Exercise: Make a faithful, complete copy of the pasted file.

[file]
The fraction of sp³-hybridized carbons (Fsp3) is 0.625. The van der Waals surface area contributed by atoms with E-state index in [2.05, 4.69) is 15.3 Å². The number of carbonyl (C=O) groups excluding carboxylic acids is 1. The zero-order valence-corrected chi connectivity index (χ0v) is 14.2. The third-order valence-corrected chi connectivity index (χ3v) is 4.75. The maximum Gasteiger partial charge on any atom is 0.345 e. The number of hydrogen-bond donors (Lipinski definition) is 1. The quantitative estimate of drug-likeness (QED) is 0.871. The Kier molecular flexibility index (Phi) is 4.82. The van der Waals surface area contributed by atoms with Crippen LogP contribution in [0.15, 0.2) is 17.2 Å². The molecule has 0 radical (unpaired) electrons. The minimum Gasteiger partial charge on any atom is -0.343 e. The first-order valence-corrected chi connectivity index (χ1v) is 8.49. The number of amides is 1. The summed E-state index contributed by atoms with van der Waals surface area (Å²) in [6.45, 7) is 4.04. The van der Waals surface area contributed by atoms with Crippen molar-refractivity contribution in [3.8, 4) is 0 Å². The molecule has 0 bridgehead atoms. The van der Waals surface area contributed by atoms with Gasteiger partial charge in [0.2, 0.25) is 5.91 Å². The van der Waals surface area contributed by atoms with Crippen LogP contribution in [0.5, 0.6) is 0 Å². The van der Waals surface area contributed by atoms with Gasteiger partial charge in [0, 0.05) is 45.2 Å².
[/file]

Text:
The fraction of sp³-hybridized carbons (Fsp3) is 0.625. The van der Waals surface area contributed by atoms with E-state index in [2.05, 4.69) is 15.3 Å². The number of carbonyl (C=O) groups excluding carboxylic acids is 1. The zero-order valence-corrected chi connectivity index (χ0v) is 14.2. The third-order valence-corrected chi connectivity index (χ3v) is 4.75. The maximum Gasteiger partial charge on any atom is 0.345 e. The number of hydrogen-bond donors (Lipinski definition) is 1. The quantitative estimate of drug-likeness (QED) is 0.871. The Kier molecular flexibility index (Phi) is 4.82. The van der Waals surface area contributed by atoms with Crippen LogP contribution in [0.15, 0.2) is 17.2 Å². The molecule has 0 radical (unpaired) electrons. The minimum Gasteiger partial charge on any atom is -0.343 e. The first-order valence-corrected chi connectivity index (χ1v) is 8.49. The number of amides is 1. The summed E-state index contributed by atoms with van der Waals surface area (Å²) in [6.45, 7) is 4.04. The van der Waals surface area contributed by atoms with Crippen molar-refractivity contribution in [3.8, 4) is 0 Å². The molecule has 0 bridgehead atoms. The van der Waals surface area contributed by atoms with Gasteiger partial charge in [0.2, 0.25) is 5.91 Å². The van der Waals surface area contributed by atoms with Crippen LogP contribution in [0.5, 0.6) is 0 Å². The van der Waals surface area contributed by atoms with Gasteiger partial charge in [0, 0.05) is 45.2 Å².